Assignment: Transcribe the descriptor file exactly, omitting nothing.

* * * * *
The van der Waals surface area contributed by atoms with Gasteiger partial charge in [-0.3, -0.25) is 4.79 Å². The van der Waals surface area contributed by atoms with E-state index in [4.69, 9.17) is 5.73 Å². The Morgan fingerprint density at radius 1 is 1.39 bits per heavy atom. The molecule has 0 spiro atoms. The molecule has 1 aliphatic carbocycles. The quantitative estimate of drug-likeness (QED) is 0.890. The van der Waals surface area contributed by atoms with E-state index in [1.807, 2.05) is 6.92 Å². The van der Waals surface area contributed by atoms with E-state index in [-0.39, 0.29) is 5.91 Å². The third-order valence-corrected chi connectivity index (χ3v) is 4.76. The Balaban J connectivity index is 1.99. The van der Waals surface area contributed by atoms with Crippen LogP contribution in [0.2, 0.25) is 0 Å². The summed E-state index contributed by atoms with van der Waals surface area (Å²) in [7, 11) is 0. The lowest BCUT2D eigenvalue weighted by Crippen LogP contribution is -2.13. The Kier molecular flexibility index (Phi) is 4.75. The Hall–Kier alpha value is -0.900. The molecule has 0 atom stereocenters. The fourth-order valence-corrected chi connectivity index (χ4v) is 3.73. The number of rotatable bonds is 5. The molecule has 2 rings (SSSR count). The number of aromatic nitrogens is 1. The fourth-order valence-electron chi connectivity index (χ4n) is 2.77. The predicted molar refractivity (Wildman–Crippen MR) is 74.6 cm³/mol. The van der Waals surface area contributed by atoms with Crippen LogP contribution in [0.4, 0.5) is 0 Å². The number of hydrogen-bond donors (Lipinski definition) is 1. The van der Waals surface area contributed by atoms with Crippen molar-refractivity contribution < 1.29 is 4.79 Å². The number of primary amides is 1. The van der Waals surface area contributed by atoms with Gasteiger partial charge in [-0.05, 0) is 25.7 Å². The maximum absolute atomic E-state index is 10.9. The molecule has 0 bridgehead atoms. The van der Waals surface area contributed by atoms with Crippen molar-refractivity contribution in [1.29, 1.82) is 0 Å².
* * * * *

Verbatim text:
The van der Waals surface area contributed by atoms with Gasteiger partial charge in [-0.3, -0.25) is 4.79 Å². The van der Waals surface area contributed by atoms with E-state index in [4.69, 9.17) is 5.73 Å². The Morgan fingerprint density at radius 1 is 1.39 bits per heavy atom. The molecule has 0 spiro atoms. The molecule has 1 aliphatic carbocycles. The quantitative estimate of drug-likeness (QED) is 0.890. The van der Waals surface area contributed by atoms with E-state index in [1.807, 2.05) is 6.92 Å². The van der Waals surface area contributed by atoms with E-state index in [-0.39, 0.29) is 5.91 Å². The third-order valence-corrected chi connectivity index (χ3v) is 4.76. The Balaban J connectivity index is 1.99. The van der Waals surface area contributed by atoms with Crippen LogP contribution in [0.2, 0.25) is 0 Å². The summed E-state index contributed by atoms with van der Waals surface area (Å²) in [7, 11) is 0. The lowest BCUT2D eigenvalue weighted by Crippen LogP contribution is -2.13. The Kier molecular flexibility index (Phi) is 4.75. The Hall–Kier alpha value is -0.900. The molecule has 0 atom stereocenters. The fourth-order valence-corrected chi connectivity index (χ4v) is 3.73. The number of rotatable bonds is 5. The molecule has 2 rings (SSSR count). The number of aromatic nitrogens is 1. The fourth-order valence-electron chi connectivity index (χ4n) is 2.77. The predicted molar refractivity (Wildman–Crippen MR) is 74.6 cm³/mol. The van der Waals surface area contributed by atoms with Crippen LogP contribution in [0.4, 0.5) is 0 Å². The number of hydrogen-bond donors (Lipinski definition) is 1. The van der Waals surface area contributed by atoms with Crippen molar-refractivity contribution < 1.29 is 4.79 Å². The number of primary amides is 1. The van der Waals surface area contributed by atoms with Gasteiger partial charge in [-0.05, 0) is 25.7 Å². The maximum absolute atomic E-state index is 10.9. The molecule has 0 bridgehead atoms. The van der Waals surface area contributed by atoms with Crippen molar-refractivity contribution in [1.29, 1.82) is 0 Å².